Banning high denomination notes: What will be its impact on common man? Will it lead to end corruption? What else should be done?

Demonetization is one of the greatest rewards to honest and worst punishment to corrupt and holders of black money.



The decision of the government to scrap biggest bank notes - Rs.500 and Rs.1000 - has been welcomed by the common man, aimed at combating corruption and black money but this move will cause short-term pain and chaos for the working class, small businesses and nearly anybody who deals with cash on a daily basis.
The RBI has taken all possible steps to avoid inconvenience to the public as well as to the businessmen by allowing the online transactions.  However, the decision of slow strategy of replacement of notes will be troublesome.
Modi’s historical decision to decommission notes will not ideally hurt most individuals in the long-term although it will have a significant negative impact on the working class and small and rural businesses in the short term.
No doubt, it is a meaningful step to unearth black money but at the same time the decision of the government is a shocking for those who are daily earner and would be finding difficulty in the absence of small denomination notes in the market.
Economist Ajit Ranade’s back-of-the-envelope calculation shows that the highest face value in India should be around Rs. 250; simply put, Rs. 250 is the highest-value note that most Indian individuals should need. 
What will be its impact on common man?
The decision is likely to put inconvenience to common people, almost half of the population who are not well conversant with the card transactions, who will start running to the nearby bank to exchange the currency notes.
The most affected people are those who are already on some pleasure trips during these days and likely to move in the coming days.
The decision has been taken without studying the situation properly which could create a host of problems especially when the festive and marriage season are ahead.
The farmers’ class - whose paddy crop has been harvested and marketed and sowing whet and other rabi crops are under progress – and majority of them in rural India doesn’t have access to a bank account – estimated 200-300 million people – and depends upon high-value cash transactions will be crippled until new notes come in the market.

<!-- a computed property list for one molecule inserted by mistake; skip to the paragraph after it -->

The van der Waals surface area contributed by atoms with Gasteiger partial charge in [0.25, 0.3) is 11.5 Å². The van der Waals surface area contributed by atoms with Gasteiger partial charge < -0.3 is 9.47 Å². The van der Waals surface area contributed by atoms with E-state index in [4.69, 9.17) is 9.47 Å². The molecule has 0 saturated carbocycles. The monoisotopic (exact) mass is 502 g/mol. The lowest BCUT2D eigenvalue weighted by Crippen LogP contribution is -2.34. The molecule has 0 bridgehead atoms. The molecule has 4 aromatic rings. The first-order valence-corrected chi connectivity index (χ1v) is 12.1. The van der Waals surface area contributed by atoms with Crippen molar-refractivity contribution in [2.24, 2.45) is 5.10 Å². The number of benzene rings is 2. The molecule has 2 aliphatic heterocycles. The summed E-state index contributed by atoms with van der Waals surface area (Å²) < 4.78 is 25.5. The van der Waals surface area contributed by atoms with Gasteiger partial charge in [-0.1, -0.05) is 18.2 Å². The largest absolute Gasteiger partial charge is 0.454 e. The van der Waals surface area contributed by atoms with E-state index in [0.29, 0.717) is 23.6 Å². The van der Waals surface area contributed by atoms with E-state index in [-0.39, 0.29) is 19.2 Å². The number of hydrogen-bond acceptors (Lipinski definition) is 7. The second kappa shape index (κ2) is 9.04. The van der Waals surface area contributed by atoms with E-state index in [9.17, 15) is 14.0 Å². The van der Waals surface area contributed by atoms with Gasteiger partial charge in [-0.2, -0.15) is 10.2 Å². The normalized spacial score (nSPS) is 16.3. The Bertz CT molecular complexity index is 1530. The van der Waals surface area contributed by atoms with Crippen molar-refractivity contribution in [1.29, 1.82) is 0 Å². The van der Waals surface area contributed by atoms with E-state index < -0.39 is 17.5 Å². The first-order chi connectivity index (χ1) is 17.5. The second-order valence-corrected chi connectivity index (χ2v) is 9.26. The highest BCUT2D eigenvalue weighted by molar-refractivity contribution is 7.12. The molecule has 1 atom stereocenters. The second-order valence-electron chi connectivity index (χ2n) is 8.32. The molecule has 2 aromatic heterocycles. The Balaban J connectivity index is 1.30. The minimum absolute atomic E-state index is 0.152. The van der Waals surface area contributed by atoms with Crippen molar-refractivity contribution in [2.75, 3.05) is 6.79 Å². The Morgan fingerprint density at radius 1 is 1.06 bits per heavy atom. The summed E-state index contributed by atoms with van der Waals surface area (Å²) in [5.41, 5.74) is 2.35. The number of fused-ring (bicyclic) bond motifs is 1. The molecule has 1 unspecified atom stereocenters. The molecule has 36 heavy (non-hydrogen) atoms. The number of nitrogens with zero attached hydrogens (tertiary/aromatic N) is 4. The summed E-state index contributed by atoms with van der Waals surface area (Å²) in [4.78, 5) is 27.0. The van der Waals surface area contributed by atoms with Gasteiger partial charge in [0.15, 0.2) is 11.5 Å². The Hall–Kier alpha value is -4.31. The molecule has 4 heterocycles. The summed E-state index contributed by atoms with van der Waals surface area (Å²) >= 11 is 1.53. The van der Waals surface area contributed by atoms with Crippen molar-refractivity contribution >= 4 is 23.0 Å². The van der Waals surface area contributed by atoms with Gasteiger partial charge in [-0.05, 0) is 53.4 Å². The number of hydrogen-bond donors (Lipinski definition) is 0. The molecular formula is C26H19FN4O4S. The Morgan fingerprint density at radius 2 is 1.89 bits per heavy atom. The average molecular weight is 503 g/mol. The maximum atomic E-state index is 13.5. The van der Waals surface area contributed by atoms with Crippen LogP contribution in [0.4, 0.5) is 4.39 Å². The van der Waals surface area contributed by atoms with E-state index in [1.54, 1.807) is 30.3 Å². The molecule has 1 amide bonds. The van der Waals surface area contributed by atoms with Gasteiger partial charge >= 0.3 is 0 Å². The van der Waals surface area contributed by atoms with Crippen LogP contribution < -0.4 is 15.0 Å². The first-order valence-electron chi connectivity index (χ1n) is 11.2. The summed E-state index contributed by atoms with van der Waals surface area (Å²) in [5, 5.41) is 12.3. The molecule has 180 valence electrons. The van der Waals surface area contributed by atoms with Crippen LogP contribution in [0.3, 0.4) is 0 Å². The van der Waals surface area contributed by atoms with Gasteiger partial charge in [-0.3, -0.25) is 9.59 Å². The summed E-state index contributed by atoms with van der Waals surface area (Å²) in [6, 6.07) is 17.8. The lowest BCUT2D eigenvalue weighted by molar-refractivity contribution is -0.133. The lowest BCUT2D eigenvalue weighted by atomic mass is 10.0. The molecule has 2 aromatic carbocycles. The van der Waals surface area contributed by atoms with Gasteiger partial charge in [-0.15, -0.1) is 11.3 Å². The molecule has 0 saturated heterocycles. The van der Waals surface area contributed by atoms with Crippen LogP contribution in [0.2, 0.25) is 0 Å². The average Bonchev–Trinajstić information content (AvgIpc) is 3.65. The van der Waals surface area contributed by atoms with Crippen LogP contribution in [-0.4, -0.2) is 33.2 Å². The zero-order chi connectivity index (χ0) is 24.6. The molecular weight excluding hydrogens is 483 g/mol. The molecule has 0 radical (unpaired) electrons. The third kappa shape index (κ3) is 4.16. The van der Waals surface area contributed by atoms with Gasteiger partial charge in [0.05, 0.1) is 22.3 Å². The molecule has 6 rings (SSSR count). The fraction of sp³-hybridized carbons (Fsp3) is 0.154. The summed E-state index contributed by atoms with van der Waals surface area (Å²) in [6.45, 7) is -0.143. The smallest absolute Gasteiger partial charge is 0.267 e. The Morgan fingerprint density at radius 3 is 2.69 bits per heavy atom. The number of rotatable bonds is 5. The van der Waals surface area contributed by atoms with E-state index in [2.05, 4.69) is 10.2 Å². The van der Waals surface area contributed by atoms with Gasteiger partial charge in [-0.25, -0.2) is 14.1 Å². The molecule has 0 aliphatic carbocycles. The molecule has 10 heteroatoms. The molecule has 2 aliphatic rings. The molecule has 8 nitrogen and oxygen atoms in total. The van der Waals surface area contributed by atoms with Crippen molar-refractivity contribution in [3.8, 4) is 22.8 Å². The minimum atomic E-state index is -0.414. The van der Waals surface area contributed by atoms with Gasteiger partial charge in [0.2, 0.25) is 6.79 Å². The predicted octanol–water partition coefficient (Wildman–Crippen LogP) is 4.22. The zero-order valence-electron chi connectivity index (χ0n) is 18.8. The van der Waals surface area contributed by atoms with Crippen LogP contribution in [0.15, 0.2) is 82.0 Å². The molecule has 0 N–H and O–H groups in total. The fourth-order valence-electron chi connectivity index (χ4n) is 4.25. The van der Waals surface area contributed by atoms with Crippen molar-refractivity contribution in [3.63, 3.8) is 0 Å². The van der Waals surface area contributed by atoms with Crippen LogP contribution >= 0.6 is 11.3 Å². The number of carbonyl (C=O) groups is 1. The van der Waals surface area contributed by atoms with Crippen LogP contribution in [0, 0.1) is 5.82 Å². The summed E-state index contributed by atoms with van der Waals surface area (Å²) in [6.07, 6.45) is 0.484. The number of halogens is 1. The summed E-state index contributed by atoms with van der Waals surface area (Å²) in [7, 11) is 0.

Since this will reduce the total currency circulation in the market, it will lead to deflation and the gold prices, stocks and commodities will drop.  
 Moreover, with the heavy deposits with the bank, more lending could be possible and deflation and inflation will balance in the future with long term interest of the country comfortably.
Will it lead to end corruption?
Barring difficulty to the common man during the period of deposit and withdrawing new currency from the banks, it will definitely help the government to fight black money, corruption, terrorism and counterfeit currency with one single bold and historical decision of the Modi Government besides choking the terrorist related activities, arms smuggling and spying. 
Keeping aside the as to how India’s black money is in forms other than currency or physical notes such as gold, land, jewellery or any other form of wealth, the banning of notes will tackle the black money that is in the form of hard cold cash but will not affect other forms of black money. 
It is also likely to bring more transparency in the Indian real estate industry making it more attractive for domestic and foreign investors.  
In case the supply of smaller notes are constrained in the days and weeks ahead, it is likely to put quite a number of people in a pickle. 
Frankly speaking, demonitization is one of the greatest rewards to honest and worst punishment to corrupt and holders of black money.  But, it is not understood as to why this step has been taken in haste when the UPI (Unified payment interface) system is likely to be full operationalised only by January 2017.  It would have been better to wait until them if the move to ban the higher denomination notes is also to stimulate India’s shift towards a cashless economy.
At the same time, in a report made public, the SIT also suggested capping the cash holdings of companies and individuals at Rs.15 lakh.  If accepted by the government, both these measures could check cash transactions, ensure a paper trail for every high-value transaction and prevent tax evasion. High-value transactions in cash are a common feature, especially in the real estate sector where buyers try to get away with lower stamp duty.
To clamp down on black money, government should introduce cashless transactions by fixing a little higher limit following recommendations from the Supreme Court appointed Special Investigation Team (SIT). 
In this high tech era, slowly and gradually, the economy is getting digitized and ultimately moving towards a cash less economy. Electronic transactions ensure a clear money trail and make it very difficult for tax evaders. In fact, it is a good idea to start with bigger transaction and extends it to smaller transactions gradually once you give a facility to everyone to transact through electronic means.

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